Tuesday, March 01, 2005

One hundred parts per billion

Let's try to make the quantity 100 ppb concrete.

Assume you have one grain of salt, a little cube about 3/10 of a millimeter long (I'm estimating, but this whole exercise is about estimation). If that is so, we have a cube of 0.03 centimeters on a side, with a volume of (0.03cm)^3= 0.000027 cubic centimeters. The density of salt is 2.165 grams per cubic centimeter, so a grain of salt is about 0.0000585 grams (almost 60 micrograms).

Now, to get a solution that is 100 parts per billion by weight salt, we need to understand what is meant by parts per billion. Percent, which is more familiar, is basically parts per hundred. If I want a 10% solution, I want a 10 parts per hundred solution.

So lets do it for 100 ppb. To get 1 part per billion, I need a billion times more mass of liquid than salt, less the mass of the salt, which will be neglible, so let's ignore it. So 0.0000585 grams x 1,000,000,000= 58,500 grams of water. 100 ppb is 100 times more concentrated than 1 ppb, so we can divide the mass of solvent by 100 to get 585 grams of water. One gram of water is 1 milliliter, and 500mL is about a pint, so we are talking about dissolving a grain of salt or two in a bit over a pint of water to get a salt concentration of 100 ppb.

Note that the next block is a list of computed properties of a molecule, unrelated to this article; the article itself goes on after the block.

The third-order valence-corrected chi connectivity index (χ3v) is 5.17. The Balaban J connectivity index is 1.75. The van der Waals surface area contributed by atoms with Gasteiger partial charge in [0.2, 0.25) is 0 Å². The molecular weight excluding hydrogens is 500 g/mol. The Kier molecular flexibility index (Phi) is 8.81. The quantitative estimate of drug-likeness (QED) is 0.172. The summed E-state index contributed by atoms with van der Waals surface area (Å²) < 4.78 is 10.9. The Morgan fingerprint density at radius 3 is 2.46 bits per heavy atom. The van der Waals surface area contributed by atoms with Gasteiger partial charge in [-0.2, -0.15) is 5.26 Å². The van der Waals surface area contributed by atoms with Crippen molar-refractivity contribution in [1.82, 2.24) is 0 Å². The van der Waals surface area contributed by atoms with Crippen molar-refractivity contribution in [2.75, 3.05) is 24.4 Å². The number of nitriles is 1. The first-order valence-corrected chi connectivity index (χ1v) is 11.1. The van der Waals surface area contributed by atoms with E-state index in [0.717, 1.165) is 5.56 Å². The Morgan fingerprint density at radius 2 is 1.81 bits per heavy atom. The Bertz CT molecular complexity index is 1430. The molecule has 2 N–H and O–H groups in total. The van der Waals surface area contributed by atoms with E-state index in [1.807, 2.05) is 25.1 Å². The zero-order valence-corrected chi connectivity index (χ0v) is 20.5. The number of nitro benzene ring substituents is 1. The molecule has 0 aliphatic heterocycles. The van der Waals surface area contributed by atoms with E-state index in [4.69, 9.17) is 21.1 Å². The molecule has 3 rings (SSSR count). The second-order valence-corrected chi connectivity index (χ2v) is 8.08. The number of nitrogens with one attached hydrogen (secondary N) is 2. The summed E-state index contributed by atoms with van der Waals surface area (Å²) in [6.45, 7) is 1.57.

Applying this to earlier posts, this is about the concentration of perchlorates being discussed. With respect to the methylmercury post, this is 1000 times bigger. The projected reduction in methylmercury content in seafood would be akin to one-onethousandth of a grain of salt in a pint of water.